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Transport grants cut in number

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Transport grant streams to councils will be cut from just under 30 to only four, transport secretary Philip Hammond has said following the spending review.

The Department for Transport’s resource spending will fall over the next four years from £5.1bn to £4.4bn, and its capital spending from £7.7bn to £7.5bn, while its administration costs must fall by one-third.

Concessionary bus fares for elderly people will continue but will be linked to an increase in the retirement age to 66 by 2020.

The mileage subsidy paid to bus operators will be cut by 20% by 2014/15, equivalent to £300m, and the DfT will “work with bus operators and local government to examine smarter ways of administering this subsidy to get better results for passengers and taxpayers”.

This may include combining it with other local bus funding streams, as the Local Government Association has advocated.

A number of road and rail capital projects have been protected despite the carnage elsewhere:

  • construction of London’s Crossrail project
  • extension of the Midland Metro
  • construction of the Mersey Gateway Bridge in Halton
  • reconstruction of Birmingham New Street station
  • extension of the Nottingham tram network
  • upgrading the Tyne and Wear Metro and improvement to the Tees Valley bus network
  • widening of the A11 to provide a continuous dual carriageway between Norwich and the M11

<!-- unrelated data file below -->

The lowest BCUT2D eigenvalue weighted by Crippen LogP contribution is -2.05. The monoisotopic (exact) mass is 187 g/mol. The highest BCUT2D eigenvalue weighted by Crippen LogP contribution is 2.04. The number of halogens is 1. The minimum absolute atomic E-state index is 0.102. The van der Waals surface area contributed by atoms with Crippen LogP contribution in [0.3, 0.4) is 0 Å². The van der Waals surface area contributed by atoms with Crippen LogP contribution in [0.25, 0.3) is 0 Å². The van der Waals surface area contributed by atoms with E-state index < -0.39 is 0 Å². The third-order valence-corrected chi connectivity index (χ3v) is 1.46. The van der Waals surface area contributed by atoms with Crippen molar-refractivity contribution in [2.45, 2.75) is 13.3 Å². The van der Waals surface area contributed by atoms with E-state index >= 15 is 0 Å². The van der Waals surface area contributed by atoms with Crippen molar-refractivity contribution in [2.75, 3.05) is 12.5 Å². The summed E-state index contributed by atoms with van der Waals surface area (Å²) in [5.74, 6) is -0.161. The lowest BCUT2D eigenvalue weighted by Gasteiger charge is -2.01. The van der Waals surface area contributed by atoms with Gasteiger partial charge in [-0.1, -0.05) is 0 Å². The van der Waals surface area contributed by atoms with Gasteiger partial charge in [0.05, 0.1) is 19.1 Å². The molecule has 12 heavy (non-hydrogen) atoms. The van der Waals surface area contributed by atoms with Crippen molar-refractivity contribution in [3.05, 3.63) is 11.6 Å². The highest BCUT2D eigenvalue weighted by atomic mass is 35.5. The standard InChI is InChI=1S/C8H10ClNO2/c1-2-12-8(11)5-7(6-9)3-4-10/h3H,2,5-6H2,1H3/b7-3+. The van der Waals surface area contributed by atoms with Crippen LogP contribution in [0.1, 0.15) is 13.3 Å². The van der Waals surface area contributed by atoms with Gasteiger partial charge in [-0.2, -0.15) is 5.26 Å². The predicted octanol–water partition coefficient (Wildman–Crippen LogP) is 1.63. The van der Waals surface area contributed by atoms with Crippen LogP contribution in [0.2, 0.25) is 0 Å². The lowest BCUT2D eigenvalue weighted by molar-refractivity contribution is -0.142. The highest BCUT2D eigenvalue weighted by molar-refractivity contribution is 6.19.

• spending on upgrading the London Underground network will be protected but Transport for London will suffer a 28% cut in other resources
  • PFI highway maintenance projects in Sheffield, Hounslow and the Isle of Wight.

Mr Hammond said: “I am confident that our focus on the long term will ensure that we can continue to build a transport system that supports economic growth and reduces carbon.”

Ian Simpson, head of transport at Deloitte, said the £30bn for transport capital spending was “better than might have been feared and reflects a strong desire to protect the infrastructure which will support the growth of the economy”.

He said the cuts meant both that new public sources of funding, such as the Urban Challenge Fund and tax increment financing, would be needed as well as private money.

“It is our belief that more complex and innovative funding packages will be required, needing a strong degree of local public-private support and partnership,” he added.

  • 1 Comment

Readers' comments (1)

  • We welcome the Government’s commitment to maintaining transport infrastructure investment and supporting growth. Transport infrastructure is a key enabler of economic growth. In times of fiscal constraint such spending needs to be used as effectively as possible. We'll need to wait for the details in the national infrastructure plan to judge the potential impact of the DfT’s priorities. However, the initial set of schemes and policies announced in the Spending Review today is does not always line up with this goal. In a time when benefits payments are cut and we want to help people take up jobs, is it sensible to reduce bus subsidies by 20% while maintaining concessionary fares? Both of these policy choices risk cuts to the less commercially viable of our cities’ bus services – meaning it will be even more difficult for people living in UK cities' more deprived areas to access jobs.
    Lena Tochtermann, Centre for Cities

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